Nonparametric Statistical Inference 5Ed (Hb 2011)
“… a classic with a long history. Now in its fifth edition, many students have learned the basics of nonparametric statistics from one of the previous versions. The latest edition is updated with material from recent research and a new summarizing chapter with instructions for implementation of the imparted knowledge.
- Reviews (0)
“… a classic with a long history. Now in its fifth edition, many students have learned the basics of nonparametric statistics from one of the previous versions. The latest edition is updated with material from recent research and a new summarizing chapter with instructions for implementation of the imparted knowledge. Additional problems pose new challenges and better, readable figures improve the textbook’s ease of use. … a comprehensive compilation and should be useful as supplemental material for any course on nonparametrics …”―Statistical Papers (2014) 55 “Overall, this remains a very fine book suitable for a graduate-level course in nonparametric statistics. I recommend it for all people interested in learning the basic ideas of nonparametric statistical inference.”―Eugenia Stoimenova, Journal of Applied Statistics, June 2012 “… one of the best books available for a graduate (or advanced undergraduate) text for a theory course on nonparametric statistics. … a very well-written and organized book on nonparametric statistics, especially useful and recommended for teachers and graduate students.”―Biometrics, 67, September 2011 “This excellently presented book achieves its aim of seeding the fundamentals of non-parametric inference. The theoretical concepts are illustrated with numerical examples and use of statistical software is illustrated, wherever possible. The book is undoubtedly well written and presents a good balance of theory and applications. It is suitable for teaching as well as self-learning. There are exercises in each chapter which will be helpful in teaching a course. … I would strongly recommend this book to university libraries, teachers and undergraduate students who want to learn non-parametric inference in theory and practice.”―Journal of the Royal Statistical Society, Series A, April 2011 Praise for the Fourth Edition:The facts that the first edition of this book was published in 1971 and that it is now in its fourth and revised edition are testimony to the book’s success over a long period. … The book is readable and clearly written and would be a valuable addition to every statistician’s library.―ISI Short Book Reviews I learned nonparametric statistics … from the first author’s original version of the book. Having enjoyed that experience, I have unabashedly promoted this book ever since. The 4E is another very impressive updating of a classic text that should be part of every statistician’s library. … More than 100 pages have been added to the book. … the authors have generally rewritten and enhanced a lot of the material. Now, in its fourth edition, this book offers a very comprehensive and integrated presentation on nonparametric inference. … There is no competitor for this book and its comprehensive development and application of nonparametric methods. Users of one of the earlier editions should certainly consider upgrading to this new edition.―Technometrics, Vol. 46, No. 2, May 2004 The fourth edition includes new materials on quantiles, power and sample size, goodness-of-fit tests, multiple comparisons, and count data, as well as material on computing using SAS, Minitab, SPSS, and StatXact … The authors have … put a lot of effort to make the book more user-friendly by … adding tabular guides for tests and confidence intervals, more figures … and more exercises.―The American Statistician, May 2004 … Useful to students and research workers …This edition will be a good textbook for a beginning graduate-level course in nonparametric statistics.―Journal of the American Statistical Association … a good mix of nonparametric theory and methodology focused on traditional rank-based methods … a good introduction to rank-based methods with a moderate amount of mathematical detail.―Journal of Quality Technology, Vol. 37, No. 2, April 2005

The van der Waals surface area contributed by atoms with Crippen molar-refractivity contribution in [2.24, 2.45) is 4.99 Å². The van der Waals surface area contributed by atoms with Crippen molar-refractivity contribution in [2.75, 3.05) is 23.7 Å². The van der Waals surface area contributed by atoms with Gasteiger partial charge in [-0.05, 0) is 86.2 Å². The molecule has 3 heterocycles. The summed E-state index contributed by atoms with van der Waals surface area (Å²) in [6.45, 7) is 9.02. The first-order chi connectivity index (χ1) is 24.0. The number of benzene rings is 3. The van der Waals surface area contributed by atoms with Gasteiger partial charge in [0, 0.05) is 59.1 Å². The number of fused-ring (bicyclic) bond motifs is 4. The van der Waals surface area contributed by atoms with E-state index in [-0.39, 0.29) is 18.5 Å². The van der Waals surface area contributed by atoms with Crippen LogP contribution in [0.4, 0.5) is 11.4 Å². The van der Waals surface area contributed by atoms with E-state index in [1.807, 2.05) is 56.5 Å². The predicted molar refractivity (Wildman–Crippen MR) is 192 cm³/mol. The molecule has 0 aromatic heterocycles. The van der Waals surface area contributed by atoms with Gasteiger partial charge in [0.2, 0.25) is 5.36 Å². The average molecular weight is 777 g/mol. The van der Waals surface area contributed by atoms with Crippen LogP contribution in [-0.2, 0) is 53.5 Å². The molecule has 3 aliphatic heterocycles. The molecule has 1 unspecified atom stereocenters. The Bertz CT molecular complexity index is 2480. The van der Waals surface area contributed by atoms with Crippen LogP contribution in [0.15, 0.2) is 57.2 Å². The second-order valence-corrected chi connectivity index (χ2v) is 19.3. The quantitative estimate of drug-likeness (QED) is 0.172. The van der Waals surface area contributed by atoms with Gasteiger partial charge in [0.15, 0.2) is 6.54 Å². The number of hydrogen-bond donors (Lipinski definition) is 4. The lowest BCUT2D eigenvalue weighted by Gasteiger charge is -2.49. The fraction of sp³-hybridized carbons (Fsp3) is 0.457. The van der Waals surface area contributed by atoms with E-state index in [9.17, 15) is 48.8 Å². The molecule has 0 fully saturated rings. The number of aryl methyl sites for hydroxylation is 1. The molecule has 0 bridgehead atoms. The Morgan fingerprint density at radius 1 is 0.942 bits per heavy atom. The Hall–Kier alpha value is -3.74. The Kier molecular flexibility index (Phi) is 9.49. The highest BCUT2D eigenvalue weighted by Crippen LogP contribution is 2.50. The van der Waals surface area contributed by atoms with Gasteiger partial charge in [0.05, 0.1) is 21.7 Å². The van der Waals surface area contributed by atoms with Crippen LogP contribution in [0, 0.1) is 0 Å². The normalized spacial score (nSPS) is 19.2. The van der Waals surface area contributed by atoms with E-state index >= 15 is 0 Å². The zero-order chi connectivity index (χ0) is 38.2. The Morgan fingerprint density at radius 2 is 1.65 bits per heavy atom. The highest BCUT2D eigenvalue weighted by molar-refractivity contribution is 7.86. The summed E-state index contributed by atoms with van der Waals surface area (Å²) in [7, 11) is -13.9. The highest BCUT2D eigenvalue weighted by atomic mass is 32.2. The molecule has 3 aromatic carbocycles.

About the Author
Jean Dickinson Gibbons is Russell Professor Emerita of Statistics at the University of Alabama. Subhabrata Chakraborti is a Robert C. and Rosa P. Morrow Faculty Excellence Fellow and professor of statistics at the University of Alabama.